A Category G2 geomagnetic storm is expected to hit Earth
NS National Oceanic and Atmospheric Administration The Geomagnetic Storm Watch has been released for the Northern Hemisphere for Monday.
On Saturday, a large solar flare emanating from the Sun was detected. The flare – officially known as a coronal mass ejection (CME) – was observed directly toward Earth on the Sun and as we entered a period increase in solar activity, according to sky News.
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The watch says this is a “G2” event. “G5” is the worst And “G1” is the lightest.
Possible effects are fluctuations in the power grid with voltage alarms at high latitudes. For satellites, this may have orientation irregularities and increased drag in low Earth orbit.
People from New York to Wisconsin to Washington state can see auroras in the sky.
A moderate impact to the storm is expected on October 11, while a minor impact may last till Tuesday.
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Astronomers don’t expect the flare to cause major disruption, according to the Carrington event, believed to be the largest solar storm ever observed, which struck Earth in 1859.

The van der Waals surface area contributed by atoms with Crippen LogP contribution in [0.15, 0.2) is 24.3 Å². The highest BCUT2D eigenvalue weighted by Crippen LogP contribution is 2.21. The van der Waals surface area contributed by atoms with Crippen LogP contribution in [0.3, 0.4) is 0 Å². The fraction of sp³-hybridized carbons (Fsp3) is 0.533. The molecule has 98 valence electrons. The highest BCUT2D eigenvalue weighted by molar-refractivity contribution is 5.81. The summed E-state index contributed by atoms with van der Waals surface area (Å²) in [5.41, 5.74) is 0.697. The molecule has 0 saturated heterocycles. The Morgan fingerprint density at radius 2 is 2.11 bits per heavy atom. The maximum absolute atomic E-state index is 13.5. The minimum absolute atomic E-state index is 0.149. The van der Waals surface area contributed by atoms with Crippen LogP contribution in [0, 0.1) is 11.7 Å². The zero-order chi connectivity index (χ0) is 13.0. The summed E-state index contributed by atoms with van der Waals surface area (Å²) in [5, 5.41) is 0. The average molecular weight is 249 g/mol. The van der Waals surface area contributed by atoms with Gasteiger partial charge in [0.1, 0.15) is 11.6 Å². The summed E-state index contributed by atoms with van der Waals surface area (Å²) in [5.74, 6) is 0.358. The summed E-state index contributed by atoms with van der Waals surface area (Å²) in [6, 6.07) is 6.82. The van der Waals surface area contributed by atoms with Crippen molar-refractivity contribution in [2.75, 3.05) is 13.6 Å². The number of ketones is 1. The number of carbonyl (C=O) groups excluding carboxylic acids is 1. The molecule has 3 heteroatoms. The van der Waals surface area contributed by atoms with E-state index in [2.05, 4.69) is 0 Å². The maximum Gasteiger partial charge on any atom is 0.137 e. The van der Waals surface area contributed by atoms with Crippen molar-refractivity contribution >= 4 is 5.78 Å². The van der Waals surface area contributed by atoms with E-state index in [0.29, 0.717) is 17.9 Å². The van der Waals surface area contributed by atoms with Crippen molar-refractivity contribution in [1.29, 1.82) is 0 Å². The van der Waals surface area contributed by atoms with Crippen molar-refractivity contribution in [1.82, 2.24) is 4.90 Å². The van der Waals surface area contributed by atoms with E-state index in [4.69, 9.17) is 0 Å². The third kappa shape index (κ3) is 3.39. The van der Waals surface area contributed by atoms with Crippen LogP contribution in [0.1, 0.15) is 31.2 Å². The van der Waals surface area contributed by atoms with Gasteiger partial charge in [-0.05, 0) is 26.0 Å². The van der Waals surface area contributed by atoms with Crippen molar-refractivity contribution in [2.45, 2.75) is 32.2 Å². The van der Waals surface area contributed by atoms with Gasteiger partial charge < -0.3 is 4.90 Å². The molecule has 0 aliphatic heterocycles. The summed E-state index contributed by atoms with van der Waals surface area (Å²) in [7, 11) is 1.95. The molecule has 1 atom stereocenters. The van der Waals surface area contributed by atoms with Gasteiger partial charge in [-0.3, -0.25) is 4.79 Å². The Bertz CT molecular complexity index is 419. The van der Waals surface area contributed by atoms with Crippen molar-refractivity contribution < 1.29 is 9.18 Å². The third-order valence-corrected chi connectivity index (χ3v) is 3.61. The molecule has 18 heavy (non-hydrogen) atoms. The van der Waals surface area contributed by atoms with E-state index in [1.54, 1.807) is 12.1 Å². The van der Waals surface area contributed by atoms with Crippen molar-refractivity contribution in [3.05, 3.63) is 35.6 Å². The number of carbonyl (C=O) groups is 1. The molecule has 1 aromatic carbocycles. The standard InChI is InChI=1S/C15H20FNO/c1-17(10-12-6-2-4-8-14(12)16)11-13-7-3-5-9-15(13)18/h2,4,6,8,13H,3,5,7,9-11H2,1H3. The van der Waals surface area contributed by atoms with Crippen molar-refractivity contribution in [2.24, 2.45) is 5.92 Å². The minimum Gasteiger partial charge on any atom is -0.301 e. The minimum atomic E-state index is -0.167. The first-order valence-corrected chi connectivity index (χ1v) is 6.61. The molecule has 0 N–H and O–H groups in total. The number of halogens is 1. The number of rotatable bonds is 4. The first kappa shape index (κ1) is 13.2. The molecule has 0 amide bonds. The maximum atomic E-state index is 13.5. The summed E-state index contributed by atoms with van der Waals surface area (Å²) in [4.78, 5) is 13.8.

The Carrington event left an aurora visible in the sky even at latitudes very close to the equator, and contemporary reports have described it as brighter than the light of a full moon.
Sky News reports that there are several classes of solar flares, with the X-class being considered the most intense. Saturday’s CME was an M-Class event, the second strongest after X.
This is known as a “halo CME”, because flares that are moving directly toward Earth can be seen as a halo around the Sun.
The Biden administration is monitoring the effects of this flare-up. NOAA is tracking it.
Granthshala News’ Edward Lawrence contributed to this report.